Guide: More Monstera Varieties To Love

Did you know Monstera is actually a genus that includes over 30 different varieties? While I’ve been over here smitten with the Monstera deliciosa, I couldn’t believe that there was much more Monstera to love. So, if you’re looking to expand your Monstera collection, here’s a good place to start.

Monstera varieties ::

Most likely you’ve seen my Plant Portrait about the Monstera deliciosa and may or may not have propagated your own by now. I took full advantage of the plethora of photos popping up of different Monstera on Instagram, and with its help, built this list of swoon-worthy Monstera varieties.

I’m a good person and fully embedded the owners’ photos. Yeah, there might be some IG “stuff” and comments, but be sure to check out their Instagram, and support their obsession with plants, too.

Monstera deliciosa

Monstera variegata

Monstera obliqua

Monstera adansonii

Monstera pinnatipartita 

Monstera borsigiana

Monstera dubia

Monstera siltepecana

Rhaphidophora tetrasperma (Mini monstera)

Some of these Monsteras are easy to get confused by, so here are are common misunderstandings:

  • Monstera obliqua is very rare and is commonly mistaken for Monstera adansonii. If you look above, the obliqua’s leaves are crazy thin and tissue-like while the adansonii has sturdy, fatter leaves. You’re definitely seeing adansonii for sale everywhere, not obliqua.
  • Monstera deliciosa and monstera borsigiana are almost identical. The only different feature is borsigiana are typically smaller in every way – leaves, stature, holes. It’s usually hard to tell with young plants, but you can see adult specimens are always slightly smaller than their deliciosa sistas.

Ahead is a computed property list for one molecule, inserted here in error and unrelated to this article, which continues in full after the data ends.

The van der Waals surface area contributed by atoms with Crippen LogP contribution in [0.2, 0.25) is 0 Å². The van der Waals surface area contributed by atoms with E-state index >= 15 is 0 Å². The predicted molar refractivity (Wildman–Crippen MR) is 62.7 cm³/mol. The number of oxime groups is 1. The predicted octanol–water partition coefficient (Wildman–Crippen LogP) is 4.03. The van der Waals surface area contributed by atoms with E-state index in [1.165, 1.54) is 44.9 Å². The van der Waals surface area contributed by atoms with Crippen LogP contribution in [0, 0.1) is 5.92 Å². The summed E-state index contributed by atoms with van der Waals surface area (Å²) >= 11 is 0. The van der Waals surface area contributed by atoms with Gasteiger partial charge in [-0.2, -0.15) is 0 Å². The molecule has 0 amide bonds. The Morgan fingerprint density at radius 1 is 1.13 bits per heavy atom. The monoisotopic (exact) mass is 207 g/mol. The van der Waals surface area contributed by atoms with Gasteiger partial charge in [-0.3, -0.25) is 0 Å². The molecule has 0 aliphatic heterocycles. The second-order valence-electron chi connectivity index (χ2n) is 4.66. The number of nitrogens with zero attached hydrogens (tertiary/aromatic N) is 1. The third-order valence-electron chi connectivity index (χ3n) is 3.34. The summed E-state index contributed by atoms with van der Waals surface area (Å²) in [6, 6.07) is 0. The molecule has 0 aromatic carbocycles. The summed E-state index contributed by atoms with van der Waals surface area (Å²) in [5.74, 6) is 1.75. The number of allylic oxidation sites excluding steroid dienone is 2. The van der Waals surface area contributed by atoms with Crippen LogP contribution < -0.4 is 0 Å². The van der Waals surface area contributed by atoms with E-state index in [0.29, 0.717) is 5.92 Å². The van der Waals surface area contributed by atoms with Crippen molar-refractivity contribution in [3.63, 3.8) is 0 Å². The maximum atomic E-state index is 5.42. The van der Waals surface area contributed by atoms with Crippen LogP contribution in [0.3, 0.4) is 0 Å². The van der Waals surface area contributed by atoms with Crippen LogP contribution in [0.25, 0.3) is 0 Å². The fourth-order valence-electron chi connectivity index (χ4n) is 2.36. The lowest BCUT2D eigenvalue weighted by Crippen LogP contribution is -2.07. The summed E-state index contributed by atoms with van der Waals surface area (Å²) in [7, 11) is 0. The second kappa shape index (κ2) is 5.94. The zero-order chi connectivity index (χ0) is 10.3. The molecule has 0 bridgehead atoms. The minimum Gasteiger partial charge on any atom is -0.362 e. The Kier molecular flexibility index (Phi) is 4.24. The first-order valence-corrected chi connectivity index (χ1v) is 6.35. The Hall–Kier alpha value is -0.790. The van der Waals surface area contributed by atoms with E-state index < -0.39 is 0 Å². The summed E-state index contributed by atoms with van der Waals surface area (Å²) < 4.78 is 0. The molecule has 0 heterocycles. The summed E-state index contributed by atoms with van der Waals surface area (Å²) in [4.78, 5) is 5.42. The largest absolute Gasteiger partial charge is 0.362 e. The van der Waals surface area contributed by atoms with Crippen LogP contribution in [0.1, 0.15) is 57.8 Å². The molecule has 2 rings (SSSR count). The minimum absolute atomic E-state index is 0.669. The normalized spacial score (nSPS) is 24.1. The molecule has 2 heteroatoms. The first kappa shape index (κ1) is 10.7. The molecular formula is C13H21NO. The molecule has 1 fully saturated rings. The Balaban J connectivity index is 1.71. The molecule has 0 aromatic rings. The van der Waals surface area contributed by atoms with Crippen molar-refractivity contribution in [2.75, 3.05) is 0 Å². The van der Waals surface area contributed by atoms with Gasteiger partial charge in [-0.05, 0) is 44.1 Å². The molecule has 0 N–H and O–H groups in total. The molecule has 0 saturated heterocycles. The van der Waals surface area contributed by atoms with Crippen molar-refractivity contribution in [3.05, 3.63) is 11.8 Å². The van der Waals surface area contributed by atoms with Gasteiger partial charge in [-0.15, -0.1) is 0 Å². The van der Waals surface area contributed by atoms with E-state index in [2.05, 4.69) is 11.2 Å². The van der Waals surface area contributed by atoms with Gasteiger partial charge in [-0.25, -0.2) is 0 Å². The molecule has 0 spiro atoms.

• Rhaphidophora tetrasperma (the last photo) is seriously gorgeous, but not technically a Monstera. They’re commonly called mini monsteras, and looks monstera like with their large leaf cuts, so they made my list. Plus, I want one.

Remember, all Monstera varieties are toxic to pets. Since they are part of the Araceae family (the same as Dieffenbachia and Philodendrons, which are also unsafe), I urge plant parents to think about acquiring new Monsteras, especially since they can be rather expensive. In December, an extremely rare Monstera obliqua cutting sold for $500 on eBay. Yowzers.

Do you know of a monstera that I missed? Leave a comment!

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  1. I just discovered this blog, and I love it. I’m getting a cat soon, and the only non-toxic plant I have is a Monstera. Is there a way for me to tell if she is going to eat or mess with it?

    1. Thanks Priscilla! I always tell new pet owners to watch your pet with your plants very carefully and monitor them for a week or so. In addition to watching, monitor the plant for chew marks. Do not leave pets alone with a plant unless you know they are not interested, but a few weeks should tell you if they care or not. I would still keep your monstera on a plant stand so it is at least off the ground, cats like to dig in soil too.